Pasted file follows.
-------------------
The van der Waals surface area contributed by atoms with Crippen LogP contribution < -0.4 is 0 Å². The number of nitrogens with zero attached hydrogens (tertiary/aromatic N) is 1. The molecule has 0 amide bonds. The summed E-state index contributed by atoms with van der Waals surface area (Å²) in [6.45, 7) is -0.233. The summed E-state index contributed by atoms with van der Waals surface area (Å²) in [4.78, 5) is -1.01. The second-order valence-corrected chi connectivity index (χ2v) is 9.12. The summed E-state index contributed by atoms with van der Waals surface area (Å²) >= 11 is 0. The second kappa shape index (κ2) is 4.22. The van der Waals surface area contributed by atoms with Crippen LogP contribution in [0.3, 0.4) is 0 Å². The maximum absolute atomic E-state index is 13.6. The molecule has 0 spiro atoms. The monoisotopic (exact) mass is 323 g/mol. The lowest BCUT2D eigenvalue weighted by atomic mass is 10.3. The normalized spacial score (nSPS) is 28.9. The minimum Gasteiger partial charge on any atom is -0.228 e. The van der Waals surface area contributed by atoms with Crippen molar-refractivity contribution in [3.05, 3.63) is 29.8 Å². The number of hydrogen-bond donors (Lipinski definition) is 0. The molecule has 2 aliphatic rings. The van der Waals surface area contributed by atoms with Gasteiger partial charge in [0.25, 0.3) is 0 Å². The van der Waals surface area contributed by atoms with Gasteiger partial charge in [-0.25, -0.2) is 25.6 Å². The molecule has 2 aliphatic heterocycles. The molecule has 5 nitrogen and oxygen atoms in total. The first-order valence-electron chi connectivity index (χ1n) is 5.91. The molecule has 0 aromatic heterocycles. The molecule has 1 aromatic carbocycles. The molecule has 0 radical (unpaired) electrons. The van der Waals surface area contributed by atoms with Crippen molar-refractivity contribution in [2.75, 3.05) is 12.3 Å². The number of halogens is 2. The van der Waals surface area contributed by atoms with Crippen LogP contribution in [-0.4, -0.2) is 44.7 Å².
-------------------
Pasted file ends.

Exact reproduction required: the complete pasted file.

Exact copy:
The van der Waals surface area contributed by atoms with Crippen LogP contribution < -0.4 is 0 Å². The number of nitrogens with zero attached hydrogens (tertiary/aromatic N) is 1. The molecule has 0 amide bonds. The summed E-state index contributed by atoms with van der Waals surface area (Å²) in [6.45, 7) is -0.233. The summed E-state index contributed by atoms with van der Waals surface area (Å²) in [4.78, 5) is -1.01. The second-order valence-corrected chi connectivity index (χ2v) is 9.12. The summed E-state index contributed by atoms with van der Waals surface area (Å²) >= 11 is 0. The second kappa shape index (κ2) is 4.22. The van der Waals surface area contributed by atoms with Crippen LogP contribution in [0.3, 0.4) is 0 Å². The maximum absolute atomic E-state index is 13.6. The molecule has 0 spiro atoms. The monoisotopic (exact) mass is 323 g/mol. The lowest BCUT2D eigenvalue weighted by atomic mass is 10.3. The normalized spacial score (nSPS) is 28.9. The minimum Gasteiger partial charge on any atom is -0.228 e. The van der Waals surface area contributed by atoms with Crippen molar-refractivity contribution in [3.05, 3.63) is 29.8 Å². The number of hydrogen-bond donors (Lipinski definition) is 0. The molecule has 2 aliphatic rings. The van der Waals surface area contributed by atoms with Gasteiger partial charge in [0.25, 0.3) is 0 Å². The van der Waals surface area contributed by atoms with Gasteiger partial charge in [-0.25, -0.2) is 25.6 Å². The molecule has 2 aliphatic heterocycles. The molecule has 5 nitrogen and oxygen atoms in total. The first-order valence-electron chi connectivity index (χ1n) is 5.91. The molecule has 0 aromatic heterocycles. The molecule has 1 aromatic carbocycles. The molecule has 0 radical (unpaired) electrons. The van der Waals surface area contributed by atoms with Crippen molar-refractivity contribution in [2.75, 3.05) is 12.3 Å². The number of halogens is 2. The van der Waals surface area contributed by atoms with Crippen LogP contribution in [-0.4, -0.2) is 44.7 Å².